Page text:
How the Fund Picks Properties
While “greening” is always figured into the equation when the Fund underwrites a project, it does not bank on the associated cost savings when forecasting projected returns. Instead, under Taft’s direction, the Fund selects properties with “good architectural bones” in the right location, and with the right tenant mix. “These are the qualities that provide great long-term appreciation value,” says Rowden. “Green is not going to make a bad asset a good asset, it will make a good one a great one.”
The Smart Growth Investment Fund acquires two types of properties: class B office buildings and affordable housing. All investments are located in walkable downtowns, most often near or adjacent to more than one mode of mass transit, including rail, bus or light rail. “We focus on the larger, gateway cities that are rich in connectivity as well as intellectual and cultural capital, ” says Rowden.
The Rose social mission is always inextricably intertwined with the financial one. “We are attracted to urban downtown areas because they are historically underinvested,” reports Taft. “Our projects are pivotal to the revitalization of a neighborhood. We feel real estate plays a powerful role in peoples’ lives. Our projects enable low-income families to spend less money on utilities and less time and money getting to services, schools and work.”
Tapping In-house Expertise
The Fund is fortunate in its ability to tap into the in-house expertise of other Jonathan Rose Companies practice areas: The Jonathan Rose Companies’ Development group builds new “green” affordable and mixed income housing; the Planning Practice engages in longer-term planning at the city, regional and national level, with an emphasis on building livelier, healthier and more equitable communities (for example, the planning group wrote the green guidelines for rebuilding southern Louisiana after Katrina); and The Owner’s Representative Practice consults as program managers to cultural, civic, and educational projects (it advised Cooper Union on the construction of its new academic building).
Measuring Up to Green Building Standards And Beyond
Although the standards for green building continue to evolve, Rose Smart Growth Investment Fund projects are focused on attaining or exceeding them. The Fund seeks to meet LEED standards for office buildings, and Enterprise Green Communities standards, as well as LEED, for affordable multifamily projects. Energy Star certification is used for both. “Even if the standards are not ideal they are objective, difficult to game and provide important third-party verification of our work,” says Rowden.
Fund projects go far beyond simply making energy efficiency improvements. Project managers also work with tenants to operate the buildings in a green manner going forward. Green manuals are published and distributed to tenants. “We want tenants to be engaged in keeping the buildings green,” says Rowden. “It is not just getting LEED certification but how the building works going forward.” In the case of the Vance project in Seattle, the Fund has been very successful in hosting post-LEED certification “green charettes” to brainstorm ideas for maintaining and enhancing the sustainability of building operations. The Fund also often seeks linkages with workforce training programs looking to stitch the asset into the community. For example, in Seattle, the Fund selected a local firm for recycling, composting and sidewalk cleaning services, which returned at-risk populations to the local workforce.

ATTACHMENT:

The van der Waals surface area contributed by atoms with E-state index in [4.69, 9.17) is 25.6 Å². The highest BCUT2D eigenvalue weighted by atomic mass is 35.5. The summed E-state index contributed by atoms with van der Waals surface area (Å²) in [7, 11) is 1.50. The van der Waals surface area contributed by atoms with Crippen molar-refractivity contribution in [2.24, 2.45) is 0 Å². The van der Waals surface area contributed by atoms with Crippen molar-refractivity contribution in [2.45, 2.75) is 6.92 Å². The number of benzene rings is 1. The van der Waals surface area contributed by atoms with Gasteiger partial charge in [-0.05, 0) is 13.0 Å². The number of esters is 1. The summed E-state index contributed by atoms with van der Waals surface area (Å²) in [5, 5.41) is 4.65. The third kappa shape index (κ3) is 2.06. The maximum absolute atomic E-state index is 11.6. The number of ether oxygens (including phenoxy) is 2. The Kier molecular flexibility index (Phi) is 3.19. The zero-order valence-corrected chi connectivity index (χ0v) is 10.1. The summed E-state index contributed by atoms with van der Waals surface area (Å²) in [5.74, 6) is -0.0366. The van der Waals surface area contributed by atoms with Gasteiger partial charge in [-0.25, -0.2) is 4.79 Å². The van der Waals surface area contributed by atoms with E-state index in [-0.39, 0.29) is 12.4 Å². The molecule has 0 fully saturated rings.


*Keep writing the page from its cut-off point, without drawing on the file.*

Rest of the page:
“It is an unprecedented time of interest in green building that would have been unthinkable ten years ago. Green building is no longer a social ‘do-good,’ it is an economic imperative.”
Commercial tenants are also encouraged to build out space according to a green tenant improvement specification, which emphasizes open floor plans to minimize resource consumption. Open floor plans not only preserve natural light and appeal to workers but also are more cost effective from the owner’s
We like to be involved inn projects that weave together interesting communities ,” says Nathan Taft, director of acquisitions for the Rose Smart Growth investment Fund. “We think it makes for a richer life.”
perspective, minimizing demolition costs for the next tenant.
The Fund’s retrofits also improve the work and living environments for tenants. In addition to low VOC paints and sealants in construction, all cleaning products are green and integrated pest management is implemented at all project sites.
Moving Away from Suburbia and the Return to the Urban Green
Rowden notes that over the past year alone, greater awareness of climate change and of the significant role that energy efficiency can play in addressing it is translating into a heightened interest in green retrofits. She also sees demand for green retrofits accelerating in urban areas in particular. “As energy prices rise, there will be increasing demand for green, energy efficient space that is mass-transit accessible. In 2008, when oil prices rose, Americans drove less. Data indicate that rates of car ownership for people under 30 are declining. There is more interest in urban locations and dense suburban nodes near mass transit, jobs and amenities.”
It is also the Jonathan Rose Companies’ philosophy that city life offers other, less quantifiable attractions that have stood the test of time. “Diversity is a key piece of what we are looking for when we redevelop a mixed-income project—it is in our DNA,” Taft reports. “We are looking not just for racial but economic diversity. We like to be involved in projects that weave together interesting communities. We think it makes for a richer life.”—Susan Arterian Chang can be reached at [email protected].